unctuous little gutterwhore. Don't get me wrong: it's great that you're independent -- you know, pimp-free -- it's to be applauded that you're able to walk the ho stroll with your head held high. But maybe you ought to have an ombudsman.

Yeah, him. ;-P)

posted by teh l4m3 at 8:23 AM | Permalink |

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Comments for On Mike Stark's Shameful Treatment
I think the arrogance of Graham's reply is what struck me the most. It's as though he feels his press pass is some kind of affirmation of professional standards. Just as, in my profession, there are CPA's who couldn't count to ten with both hands free, there are members of the journalist profession, like Graham, who just aren't all that competent. From a journalist perspective, Stark did the superior work and I think that's what needles Graham the most.

Oh, and nice of you to throw Atrios a bone like that. Laboring in obscurity as he does must be tough; a little wider recognition is certainly deserved...

It's about control of language. The nouns in the story are all correct.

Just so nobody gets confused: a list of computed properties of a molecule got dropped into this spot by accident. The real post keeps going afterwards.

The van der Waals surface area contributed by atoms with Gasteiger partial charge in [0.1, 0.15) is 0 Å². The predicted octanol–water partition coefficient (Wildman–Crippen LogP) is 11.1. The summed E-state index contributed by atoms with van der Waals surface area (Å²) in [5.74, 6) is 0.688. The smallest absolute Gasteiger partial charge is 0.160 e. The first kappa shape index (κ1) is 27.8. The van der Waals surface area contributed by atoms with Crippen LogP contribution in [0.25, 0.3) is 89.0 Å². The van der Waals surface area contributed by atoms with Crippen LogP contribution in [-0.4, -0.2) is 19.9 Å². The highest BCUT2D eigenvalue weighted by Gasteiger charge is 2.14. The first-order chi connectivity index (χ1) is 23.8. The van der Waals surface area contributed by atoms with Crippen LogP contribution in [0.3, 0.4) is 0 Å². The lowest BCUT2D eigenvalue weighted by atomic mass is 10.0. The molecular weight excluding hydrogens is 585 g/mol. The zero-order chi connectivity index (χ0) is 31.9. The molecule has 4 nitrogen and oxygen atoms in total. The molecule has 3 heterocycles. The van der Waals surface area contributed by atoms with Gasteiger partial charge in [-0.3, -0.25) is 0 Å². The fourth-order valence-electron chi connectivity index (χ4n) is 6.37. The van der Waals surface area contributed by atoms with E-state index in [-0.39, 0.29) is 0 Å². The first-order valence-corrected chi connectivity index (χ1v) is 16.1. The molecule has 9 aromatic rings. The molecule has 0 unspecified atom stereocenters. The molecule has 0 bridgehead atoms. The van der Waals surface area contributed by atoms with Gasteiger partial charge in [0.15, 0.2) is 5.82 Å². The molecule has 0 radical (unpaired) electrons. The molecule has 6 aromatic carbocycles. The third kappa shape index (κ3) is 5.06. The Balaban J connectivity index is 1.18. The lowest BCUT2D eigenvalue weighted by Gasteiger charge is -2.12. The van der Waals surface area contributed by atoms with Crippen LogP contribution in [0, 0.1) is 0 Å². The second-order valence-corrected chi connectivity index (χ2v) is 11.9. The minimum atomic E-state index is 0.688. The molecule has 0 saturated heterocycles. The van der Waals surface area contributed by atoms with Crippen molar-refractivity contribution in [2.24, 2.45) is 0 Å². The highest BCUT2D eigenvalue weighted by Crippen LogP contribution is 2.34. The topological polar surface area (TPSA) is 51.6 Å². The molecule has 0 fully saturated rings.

its the verbs and the adjectives. They're all screwed up.

It's like you're now a journalist if you can master the use of Proper Nouns.

Journalists now get to modify those nouns freely, because they are all that count anymore.

Wanker indeed.


ss: Yeah, well I guess that's what's one of the most galling things about this story: a little guy trying to squish an even smaller guy. As for Atrios: ha, yeah. And to think, I stole that ranch dressing truck from fatrobot without giving him credit. I'm evil!

mdhatter: No kidding. If this guy was any kind of serious newsman, he would have dropped the attitude (and everything else) just to hire Stark before someone else snaps him up!

Atrios let's you call him Duncan?

gregor: what's he gonna do, stop me? HAHAHAHAHA!!!!!